What is the difference between a chequing account and savings account?

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Couple pouring over finances
Couple pouring over finances

Most banks offer customers a wide range of accounts to keep their money in. The most basic bank accounts – and the most commonly held bank accounts–are chequing and savings accounts.

Although banks offer both, there are important differences between them. That’s why it’s wise to look at your needs and goals when opening any type of bank account.

Chequing accounts

A chequing account is an account you use every day or most days. You access the money in your chequing account to pay your bills, buy gas, pay for meals, or make other purchases. It’s also the account your paycheque is typically deposited into.

Chequing accounts are designed to be easily accessible at bank branches, ATMs, stores, and online. You can also set up pre-authorized payments and Interac e-Transfer transactions through your chequing account.

Chequing accounts allow for more transactions in a month, but you usually won’t earn interest on the money in the account. This makes chequing accounts not ideal for saving money.

Savings accounts

Savings accounts are designed to help you save money for short and long-term goals. They accrue interest, so you earn money on the balance in that bank account.

Because they’re meant to help you save money, they typically come with transaction fees, so you aren’t meant to use your savings account for day-to-day transactions. Instead, the idea is to deposit your money and let it sit there for a long time–or until you need it for an emergency.

Savings accounts are often used to save money for

  • Cars
  • Vacations
  • Homes
  • Unexpected but important expenses

That said, you can access your savings account if you’re in an emergency. You may pay higher transaction fees to do so, and you’ll lose out on the interest you would have accrued with the money left in your account.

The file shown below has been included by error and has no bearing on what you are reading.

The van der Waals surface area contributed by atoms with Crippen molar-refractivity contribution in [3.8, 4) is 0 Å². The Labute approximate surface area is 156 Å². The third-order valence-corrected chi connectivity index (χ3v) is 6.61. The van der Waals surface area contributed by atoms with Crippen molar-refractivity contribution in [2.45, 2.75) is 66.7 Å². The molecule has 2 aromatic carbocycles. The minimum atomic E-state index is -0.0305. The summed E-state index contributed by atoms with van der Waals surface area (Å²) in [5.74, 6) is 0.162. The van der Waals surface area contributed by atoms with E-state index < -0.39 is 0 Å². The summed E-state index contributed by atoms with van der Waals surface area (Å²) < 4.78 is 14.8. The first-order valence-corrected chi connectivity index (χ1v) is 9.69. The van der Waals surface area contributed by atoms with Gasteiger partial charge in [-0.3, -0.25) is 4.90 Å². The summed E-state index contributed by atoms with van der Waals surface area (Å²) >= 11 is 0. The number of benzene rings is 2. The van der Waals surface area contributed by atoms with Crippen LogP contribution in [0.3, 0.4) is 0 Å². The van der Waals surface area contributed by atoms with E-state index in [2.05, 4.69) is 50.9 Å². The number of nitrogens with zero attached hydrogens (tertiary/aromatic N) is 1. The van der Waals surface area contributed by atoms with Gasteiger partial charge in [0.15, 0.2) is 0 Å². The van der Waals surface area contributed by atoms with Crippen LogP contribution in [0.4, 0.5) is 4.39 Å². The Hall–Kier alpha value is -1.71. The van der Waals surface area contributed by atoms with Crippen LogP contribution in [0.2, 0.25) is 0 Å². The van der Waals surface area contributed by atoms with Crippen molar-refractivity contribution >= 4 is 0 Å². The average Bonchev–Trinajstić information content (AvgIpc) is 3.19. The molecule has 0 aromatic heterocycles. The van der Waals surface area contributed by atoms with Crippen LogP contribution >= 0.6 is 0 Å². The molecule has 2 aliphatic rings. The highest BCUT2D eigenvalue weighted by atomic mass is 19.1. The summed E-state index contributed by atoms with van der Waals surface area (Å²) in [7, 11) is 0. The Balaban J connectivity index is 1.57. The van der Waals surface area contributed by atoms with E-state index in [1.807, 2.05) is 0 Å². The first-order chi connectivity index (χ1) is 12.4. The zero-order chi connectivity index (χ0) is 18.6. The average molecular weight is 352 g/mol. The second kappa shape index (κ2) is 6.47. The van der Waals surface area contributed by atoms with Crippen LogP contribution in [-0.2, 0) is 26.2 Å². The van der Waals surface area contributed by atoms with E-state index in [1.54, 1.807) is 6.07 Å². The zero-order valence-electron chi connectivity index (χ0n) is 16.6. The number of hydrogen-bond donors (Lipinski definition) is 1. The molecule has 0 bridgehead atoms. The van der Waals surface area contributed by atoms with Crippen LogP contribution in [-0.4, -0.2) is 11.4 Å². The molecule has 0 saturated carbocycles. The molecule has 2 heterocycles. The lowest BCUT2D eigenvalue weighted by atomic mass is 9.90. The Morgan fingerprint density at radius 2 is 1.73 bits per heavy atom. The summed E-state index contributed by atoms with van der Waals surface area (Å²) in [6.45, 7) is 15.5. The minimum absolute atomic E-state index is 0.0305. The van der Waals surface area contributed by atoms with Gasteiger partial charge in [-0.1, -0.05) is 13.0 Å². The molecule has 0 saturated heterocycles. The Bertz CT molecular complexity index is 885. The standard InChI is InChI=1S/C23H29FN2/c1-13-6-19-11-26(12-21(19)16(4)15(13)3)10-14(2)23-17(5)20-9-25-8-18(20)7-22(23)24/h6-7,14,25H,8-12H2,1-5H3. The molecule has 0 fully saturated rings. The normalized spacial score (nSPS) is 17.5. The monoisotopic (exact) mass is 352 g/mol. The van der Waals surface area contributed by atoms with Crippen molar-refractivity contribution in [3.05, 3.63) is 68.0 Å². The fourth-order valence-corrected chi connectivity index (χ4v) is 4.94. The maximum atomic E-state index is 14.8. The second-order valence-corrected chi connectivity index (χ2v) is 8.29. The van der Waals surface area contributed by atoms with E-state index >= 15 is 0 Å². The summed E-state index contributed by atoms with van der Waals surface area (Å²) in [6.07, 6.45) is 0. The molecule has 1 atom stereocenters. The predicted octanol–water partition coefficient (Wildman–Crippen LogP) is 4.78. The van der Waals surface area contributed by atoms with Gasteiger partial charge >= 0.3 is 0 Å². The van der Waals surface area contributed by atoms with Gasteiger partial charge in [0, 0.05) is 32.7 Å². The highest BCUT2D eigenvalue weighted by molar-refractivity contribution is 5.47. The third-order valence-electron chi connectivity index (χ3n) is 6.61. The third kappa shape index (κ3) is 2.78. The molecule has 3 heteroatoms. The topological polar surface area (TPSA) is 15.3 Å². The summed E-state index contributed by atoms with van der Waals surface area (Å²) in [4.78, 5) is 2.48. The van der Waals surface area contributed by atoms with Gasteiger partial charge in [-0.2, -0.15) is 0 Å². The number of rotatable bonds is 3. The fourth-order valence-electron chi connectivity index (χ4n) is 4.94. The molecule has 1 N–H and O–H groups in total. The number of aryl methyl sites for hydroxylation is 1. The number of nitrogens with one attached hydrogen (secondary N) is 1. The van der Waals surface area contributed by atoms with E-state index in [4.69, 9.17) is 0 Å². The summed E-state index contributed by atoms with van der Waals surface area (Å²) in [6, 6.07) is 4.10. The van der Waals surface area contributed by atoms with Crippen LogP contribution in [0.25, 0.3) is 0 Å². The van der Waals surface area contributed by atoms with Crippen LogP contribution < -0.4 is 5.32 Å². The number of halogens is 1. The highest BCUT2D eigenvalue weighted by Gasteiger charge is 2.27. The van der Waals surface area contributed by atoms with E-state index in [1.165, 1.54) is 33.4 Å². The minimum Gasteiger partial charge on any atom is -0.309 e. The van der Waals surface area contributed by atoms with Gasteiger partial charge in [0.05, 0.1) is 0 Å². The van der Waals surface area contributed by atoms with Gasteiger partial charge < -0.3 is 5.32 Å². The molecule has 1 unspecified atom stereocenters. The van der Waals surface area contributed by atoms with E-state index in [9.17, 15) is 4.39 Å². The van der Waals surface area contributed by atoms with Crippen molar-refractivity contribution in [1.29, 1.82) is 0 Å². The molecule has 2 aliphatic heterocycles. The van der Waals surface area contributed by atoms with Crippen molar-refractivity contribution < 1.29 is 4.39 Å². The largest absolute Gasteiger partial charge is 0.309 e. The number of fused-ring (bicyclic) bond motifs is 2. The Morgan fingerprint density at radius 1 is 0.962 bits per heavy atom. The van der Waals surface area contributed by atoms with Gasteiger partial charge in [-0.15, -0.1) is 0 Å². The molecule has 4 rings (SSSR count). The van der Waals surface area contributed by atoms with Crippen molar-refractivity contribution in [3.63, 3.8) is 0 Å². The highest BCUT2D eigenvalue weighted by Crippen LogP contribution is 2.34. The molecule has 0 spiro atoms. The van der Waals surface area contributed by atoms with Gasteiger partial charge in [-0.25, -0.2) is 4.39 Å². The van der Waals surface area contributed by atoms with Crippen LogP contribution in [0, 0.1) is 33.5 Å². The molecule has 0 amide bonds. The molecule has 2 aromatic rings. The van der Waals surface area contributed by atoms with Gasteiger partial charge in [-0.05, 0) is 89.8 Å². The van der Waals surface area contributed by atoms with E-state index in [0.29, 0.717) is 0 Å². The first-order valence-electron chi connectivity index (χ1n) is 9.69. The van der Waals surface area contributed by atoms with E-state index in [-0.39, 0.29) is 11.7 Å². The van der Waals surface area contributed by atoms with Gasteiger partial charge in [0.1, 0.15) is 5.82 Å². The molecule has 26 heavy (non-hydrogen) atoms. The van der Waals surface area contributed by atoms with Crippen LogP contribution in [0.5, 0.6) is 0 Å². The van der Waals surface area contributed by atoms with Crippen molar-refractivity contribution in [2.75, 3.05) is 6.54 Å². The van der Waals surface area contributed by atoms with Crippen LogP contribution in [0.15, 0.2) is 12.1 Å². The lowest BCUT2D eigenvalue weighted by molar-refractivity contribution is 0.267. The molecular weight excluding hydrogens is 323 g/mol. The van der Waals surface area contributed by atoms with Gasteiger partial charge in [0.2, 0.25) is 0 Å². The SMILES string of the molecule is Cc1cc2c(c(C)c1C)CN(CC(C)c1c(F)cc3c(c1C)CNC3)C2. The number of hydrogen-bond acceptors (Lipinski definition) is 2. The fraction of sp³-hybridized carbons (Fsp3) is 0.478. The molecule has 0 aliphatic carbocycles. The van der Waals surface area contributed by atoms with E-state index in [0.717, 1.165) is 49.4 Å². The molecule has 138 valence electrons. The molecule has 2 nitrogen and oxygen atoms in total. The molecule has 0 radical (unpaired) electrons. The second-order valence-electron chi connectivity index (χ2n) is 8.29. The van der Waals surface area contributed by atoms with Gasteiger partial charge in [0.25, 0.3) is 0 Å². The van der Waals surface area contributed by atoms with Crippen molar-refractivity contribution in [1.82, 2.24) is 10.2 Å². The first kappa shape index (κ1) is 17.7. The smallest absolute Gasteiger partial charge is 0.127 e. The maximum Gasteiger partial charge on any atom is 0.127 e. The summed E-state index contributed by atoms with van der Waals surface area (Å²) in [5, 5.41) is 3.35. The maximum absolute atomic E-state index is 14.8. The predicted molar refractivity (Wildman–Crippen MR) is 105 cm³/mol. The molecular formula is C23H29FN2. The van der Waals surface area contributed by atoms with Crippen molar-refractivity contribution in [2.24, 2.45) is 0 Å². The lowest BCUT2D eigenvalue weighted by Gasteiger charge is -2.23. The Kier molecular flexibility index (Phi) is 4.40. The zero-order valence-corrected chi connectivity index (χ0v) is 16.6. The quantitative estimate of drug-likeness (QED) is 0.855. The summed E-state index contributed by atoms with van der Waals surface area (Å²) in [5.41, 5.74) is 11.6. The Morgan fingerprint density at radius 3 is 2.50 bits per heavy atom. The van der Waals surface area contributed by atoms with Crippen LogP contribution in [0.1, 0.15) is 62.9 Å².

High-interest savings accounts give you even higher interest on your balance than chequing or basic savings accounts, which is why they’re ideal for saving your money. However, it’s important to note that some banks require a minimum deposit in the account before you earn interest.

Depending on your savings account type, you may pay income tax on the interest you earn. A tax free savings account (TFSA) enables you to put up to a maximum amount into the account annually without paying income tax on it.

Do I need a chequing or a savings account?

Ideally, ou should have both a chequing and a savings account. That’s because each helps you meet your needs in different ways.

By having both a chequing and a savings account, you can organize your money and split it where you need it. Some money can go into your chequing account to cover expenses, while the rest can go into savings for the future.

Setting aside some money in your savings account can also help you control your spending. With all your money in a chequing account, you might be more likely to spend it unnecessarily, and you’re missing out on interest.

Final thoughts

If you’re looking to open a bank account, it’s worth considering your needs and goals before deciding on a chequing or a savings account. If possible, make sure you have at least one to manage your money more efficiently while covering your expenses.

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